At a crosswalk today in the searing heat of afternoon, I found myself standing with my hands on my hips, sunk into my hips and an expression on my face of disbelief that the light had the audacity to make me stop for a moment. The second the cars moved away from the line and passed, I darted out into the street and walked briskly to the other side, ignoring the beeping motorcycle trying to make a right over my shoulder.
As I reached the other side, I wondered what had come over me. I don't stand like that...I don't cross like that. But then, Santiago is a city that makes sure you are aware of its millions of inhabitants at all times. The collective peer pressure is immense. Even more so when one sticks out like an ostrich in a chicken coop.
So now I have a Santiago strut.
I love many things about Chile already (food, wine, art, eating schedule, and even language), but one thing that really bothers me is how much attention my blonde hair sets me up for from the men. I went out to the college district for a beer with friends last night and walking through the crowds was like running the gauntlet. 20 comments in 20 feet, mostly along the lines of "Hello, woman..." (yes, in English) and "Deliciosa." Even though I'm dressed down and a Chilen woman in a miniskirt and tube top is right next to me.
I dealt with this BS before in Italy, but the machismo in Santiago is on a whole other level. Funniest part is that in the crowds were hard core punk rockers, business men, college students, and older men who all used the same tired lines to try to catch my attention. In Italy the attention felt complimentary in some ways. This feels more predatory. As long as I'm with friends, I'm fine. And it feels safe here nonetheless.
When traveling, I often keep to myself. This trip I've been the most social ever, meeting friends in the hostel and having some truly great conversations. We are all in limbo in a way, transitory beings who come and go almost without being noticed or missed.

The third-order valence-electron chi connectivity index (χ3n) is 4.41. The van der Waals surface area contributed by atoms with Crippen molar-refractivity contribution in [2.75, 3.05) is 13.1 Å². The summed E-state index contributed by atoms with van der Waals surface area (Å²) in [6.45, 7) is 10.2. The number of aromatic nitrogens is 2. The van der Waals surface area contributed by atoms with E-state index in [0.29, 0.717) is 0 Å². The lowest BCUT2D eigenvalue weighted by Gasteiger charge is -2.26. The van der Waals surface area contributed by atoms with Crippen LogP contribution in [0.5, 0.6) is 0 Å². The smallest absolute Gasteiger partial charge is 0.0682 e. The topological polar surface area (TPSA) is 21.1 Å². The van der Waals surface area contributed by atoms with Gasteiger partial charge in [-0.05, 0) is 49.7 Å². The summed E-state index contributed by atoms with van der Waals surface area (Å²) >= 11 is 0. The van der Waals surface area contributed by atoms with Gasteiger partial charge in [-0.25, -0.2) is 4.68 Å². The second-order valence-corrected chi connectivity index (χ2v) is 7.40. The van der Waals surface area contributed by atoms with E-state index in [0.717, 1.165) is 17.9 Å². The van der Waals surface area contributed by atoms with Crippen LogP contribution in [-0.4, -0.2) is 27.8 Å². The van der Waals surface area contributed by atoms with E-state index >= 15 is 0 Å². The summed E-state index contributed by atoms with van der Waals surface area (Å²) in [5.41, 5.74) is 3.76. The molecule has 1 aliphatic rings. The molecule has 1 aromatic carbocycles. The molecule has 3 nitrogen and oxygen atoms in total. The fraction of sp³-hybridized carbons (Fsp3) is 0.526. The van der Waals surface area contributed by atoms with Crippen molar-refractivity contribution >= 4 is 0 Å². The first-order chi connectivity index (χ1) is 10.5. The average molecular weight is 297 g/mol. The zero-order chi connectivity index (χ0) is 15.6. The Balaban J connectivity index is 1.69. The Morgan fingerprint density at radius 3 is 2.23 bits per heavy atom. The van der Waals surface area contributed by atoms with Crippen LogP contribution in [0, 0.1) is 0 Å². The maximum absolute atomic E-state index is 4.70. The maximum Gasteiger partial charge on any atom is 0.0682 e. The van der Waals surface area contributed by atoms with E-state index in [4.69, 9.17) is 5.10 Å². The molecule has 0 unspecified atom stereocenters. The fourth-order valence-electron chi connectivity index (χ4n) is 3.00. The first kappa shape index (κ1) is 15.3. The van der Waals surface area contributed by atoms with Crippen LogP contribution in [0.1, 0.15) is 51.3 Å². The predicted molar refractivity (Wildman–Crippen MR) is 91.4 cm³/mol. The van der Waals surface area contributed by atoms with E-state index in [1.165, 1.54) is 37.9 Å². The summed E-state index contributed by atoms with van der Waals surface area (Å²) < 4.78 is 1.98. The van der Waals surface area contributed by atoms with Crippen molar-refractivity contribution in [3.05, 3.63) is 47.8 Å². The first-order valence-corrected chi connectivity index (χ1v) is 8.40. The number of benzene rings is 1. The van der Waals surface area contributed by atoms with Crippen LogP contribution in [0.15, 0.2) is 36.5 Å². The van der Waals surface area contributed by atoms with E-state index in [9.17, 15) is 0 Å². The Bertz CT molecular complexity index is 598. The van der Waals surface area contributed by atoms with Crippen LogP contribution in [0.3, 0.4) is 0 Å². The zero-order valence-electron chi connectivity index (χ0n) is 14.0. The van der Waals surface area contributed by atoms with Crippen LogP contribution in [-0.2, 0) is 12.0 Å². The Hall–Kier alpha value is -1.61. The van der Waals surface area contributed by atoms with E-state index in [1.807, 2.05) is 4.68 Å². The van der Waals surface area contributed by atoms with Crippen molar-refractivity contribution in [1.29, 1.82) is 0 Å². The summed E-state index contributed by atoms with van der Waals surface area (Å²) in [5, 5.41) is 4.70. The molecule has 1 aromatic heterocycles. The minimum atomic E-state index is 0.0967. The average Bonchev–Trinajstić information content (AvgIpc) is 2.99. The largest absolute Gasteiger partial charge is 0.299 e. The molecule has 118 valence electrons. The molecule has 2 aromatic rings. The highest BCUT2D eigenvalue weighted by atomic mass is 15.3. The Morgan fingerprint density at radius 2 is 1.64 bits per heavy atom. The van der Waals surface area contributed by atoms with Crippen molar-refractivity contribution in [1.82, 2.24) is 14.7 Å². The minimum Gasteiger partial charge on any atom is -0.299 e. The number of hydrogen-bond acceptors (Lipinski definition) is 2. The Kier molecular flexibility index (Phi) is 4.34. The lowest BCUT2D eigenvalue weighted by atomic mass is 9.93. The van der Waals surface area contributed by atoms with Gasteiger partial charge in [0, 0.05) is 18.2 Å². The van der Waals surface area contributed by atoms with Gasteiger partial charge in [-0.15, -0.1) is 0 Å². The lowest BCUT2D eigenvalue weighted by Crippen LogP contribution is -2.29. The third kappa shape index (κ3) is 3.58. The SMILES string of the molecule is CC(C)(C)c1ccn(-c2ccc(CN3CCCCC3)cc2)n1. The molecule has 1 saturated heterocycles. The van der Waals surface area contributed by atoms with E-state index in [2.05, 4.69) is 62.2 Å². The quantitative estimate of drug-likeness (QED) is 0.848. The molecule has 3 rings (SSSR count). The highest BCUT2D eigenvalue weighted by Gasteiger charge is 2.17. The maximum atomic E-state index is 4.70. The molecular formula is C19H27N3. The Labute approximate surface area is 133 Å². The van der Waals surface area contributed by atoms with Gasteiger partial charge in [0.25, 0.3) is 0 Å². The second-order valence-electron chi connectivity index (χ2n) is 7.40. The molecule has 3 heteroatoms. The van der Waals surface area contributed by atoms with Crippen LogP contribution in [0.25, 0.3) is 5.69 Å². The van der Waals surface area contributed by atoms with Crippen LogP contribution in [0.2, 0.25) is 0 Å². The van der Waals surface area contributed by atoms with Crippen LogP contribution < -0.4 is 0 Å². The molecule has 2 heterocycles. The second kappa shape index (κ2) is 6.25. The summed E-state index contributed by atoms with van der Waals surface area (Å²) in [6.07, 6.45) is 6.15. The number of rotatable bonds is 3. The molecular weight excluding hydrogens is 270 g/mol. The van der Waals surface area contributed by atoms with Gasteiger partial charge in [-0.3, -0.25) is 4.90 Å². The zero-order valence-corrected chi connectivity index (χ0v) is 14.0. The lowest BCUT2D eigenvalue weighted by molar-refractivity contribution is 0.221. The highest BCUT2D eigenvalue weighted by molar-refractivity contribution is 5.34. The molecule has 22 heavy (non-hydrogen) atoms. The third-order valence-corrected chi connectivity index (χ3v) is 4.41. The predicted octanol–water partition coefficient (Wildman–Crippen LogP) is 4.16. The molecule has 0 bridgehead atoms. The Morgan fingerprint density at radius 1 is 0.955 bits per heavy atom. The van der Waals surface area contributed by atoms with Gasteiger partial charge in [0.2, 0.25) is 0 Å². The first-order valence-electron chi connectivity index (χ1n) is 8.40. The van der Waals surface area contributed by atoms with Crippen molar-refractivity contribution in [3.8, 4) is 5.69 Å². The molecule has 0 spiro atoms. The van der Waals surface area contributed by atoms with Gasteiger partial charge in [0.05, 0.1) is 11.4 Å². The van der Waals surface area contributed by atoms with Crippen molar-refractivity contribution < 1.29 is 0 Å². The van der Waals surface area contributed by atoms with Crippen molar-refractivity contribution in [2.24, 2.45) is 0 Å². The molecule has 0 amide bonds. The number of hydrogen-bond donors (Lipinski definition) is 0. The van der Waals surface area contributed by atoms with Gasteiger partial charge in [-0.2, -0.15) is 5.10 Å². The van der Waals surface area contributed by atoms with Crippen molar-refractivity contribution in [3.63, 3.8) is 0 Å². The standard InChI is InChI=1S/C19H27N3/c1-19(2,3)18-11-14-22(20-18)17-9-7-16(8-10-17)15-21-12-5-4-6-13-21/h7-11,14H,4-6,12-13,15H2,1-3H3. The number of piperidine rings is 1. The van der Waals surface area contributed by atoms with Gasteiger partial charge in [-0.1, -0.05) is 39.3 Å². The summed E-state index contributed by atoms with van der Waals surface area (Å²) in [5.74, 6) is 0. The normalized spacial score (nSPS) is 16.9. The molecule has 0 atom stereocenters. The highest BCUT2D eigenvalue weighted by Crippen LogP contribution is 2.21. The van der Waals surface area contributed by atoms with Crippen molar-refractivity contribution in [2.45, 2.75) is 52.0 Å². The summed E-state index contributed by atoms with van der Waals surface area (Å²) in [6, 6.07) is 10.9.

But then occasionally one meets a person with whom they connect on so many levels, a kindred spirit out on the road. They become a close friend within days or hours, a confidant and someone who doesn't make judgments. You both know time is limited and that this is only a meeting by chance, but for a short time it feels like you've been friends forever.
And one of you has to leave. Or both. Either way the jaunt of friendship comes to a screeching halt and you say your goodbyes. It's a big world, and you might never cross paths again. But then, the world is getting smaller all the time with Facebook and email and Skype. Like-minded people will likely remain like-minded and seek out the same type of path. That's what brought you to meet in the first place, right?
If there is one lesson that the universe has been trying to beat into my head over the last few weeks, it's that everything happens for a reason. Things that have no business happening happen all the time, things that should be statistically near-impossible. Why I meet one person and not another is always a mystery.
And occasionally a shooting star that only I get to see shows up and streaks across my life. And I get to be satisfied that there are people like me out there in the world, and that we occasionally find one another.